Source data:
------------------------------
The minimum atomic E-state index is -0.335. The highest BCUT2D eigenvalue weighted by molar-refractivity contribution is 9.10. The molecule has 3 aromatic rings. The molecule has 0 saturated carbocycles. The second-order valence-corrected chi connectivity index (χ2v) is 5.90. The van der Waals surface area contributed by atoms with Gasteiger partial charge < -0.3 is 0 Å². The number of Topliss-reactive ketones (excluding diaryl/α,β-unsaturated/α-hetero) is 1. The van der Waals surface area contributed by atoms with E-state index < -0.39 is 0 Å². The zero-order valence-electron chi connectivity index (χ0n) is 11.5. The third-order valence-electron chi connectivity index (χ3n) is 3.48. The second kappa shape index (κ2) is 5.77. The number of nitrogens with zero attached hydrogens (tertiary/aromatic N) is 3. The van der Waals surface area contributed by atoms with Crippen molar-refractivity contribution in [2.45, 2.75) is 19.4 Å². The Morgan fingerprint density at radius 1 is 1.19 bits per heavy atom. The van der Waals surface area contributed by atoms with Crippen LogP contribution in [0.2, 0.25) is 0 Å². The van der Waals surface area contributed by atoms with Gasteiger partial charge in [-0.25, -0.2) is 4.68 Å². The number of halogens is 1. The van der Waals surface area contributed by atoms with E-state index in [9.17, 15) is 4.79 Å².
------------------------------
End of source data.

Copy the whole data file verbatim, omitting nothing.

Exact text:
The minimum atomic E-state index is -0.335. The highest BCUT2D eigenvalue weighted by molar-refractivity contribution is 9.10. The molecule has 3 aromatic rings. The molecule has 0 saturated carbocycles. The second-order valence-corrected chi connectivity index (χ2v) is 5.90. The van der Waals surface area contributed by atoms with Gasteiger partial charge < -0.3 is 0 Å². The number of Topliss-reactive ketones (excluding diaryl/α,β-unsaturated/α-hetero) is 1. The van der Waals surface area contributed by atoms with E-state index < -0.39 is 0 Å². The zero-order valence-electron chi connectivity index (χ0n) is 11.5. The third-order valence-electron chi connectivity index (χ3n) is 3.48. The second kappa shape index (κ2) is 5.77. The number of nitrogens with zero attached hydrogens (tertiary/aromatic N) is 3. The van der Waals surface area contributed by atoms with Crippen molar-refractivity contribution in [2.45, 2.75) is 19.4 Å². The Morgan fingerprint density at radius 1 is 1.19 bits per heavy atom. The van der Waals surface area contributed by atoms with Crippen LogP contribution in [0.2, 0.25) is 0 Å². The van der Waals surface area contributed by atoms with Gasteiger partial charge in [-0.25, -0.2) is 4.68 Å². The number of halogens is 1. The van der Waals surface area contributed by atoms with E-state index in [9.17, 15) is 4.79 Å².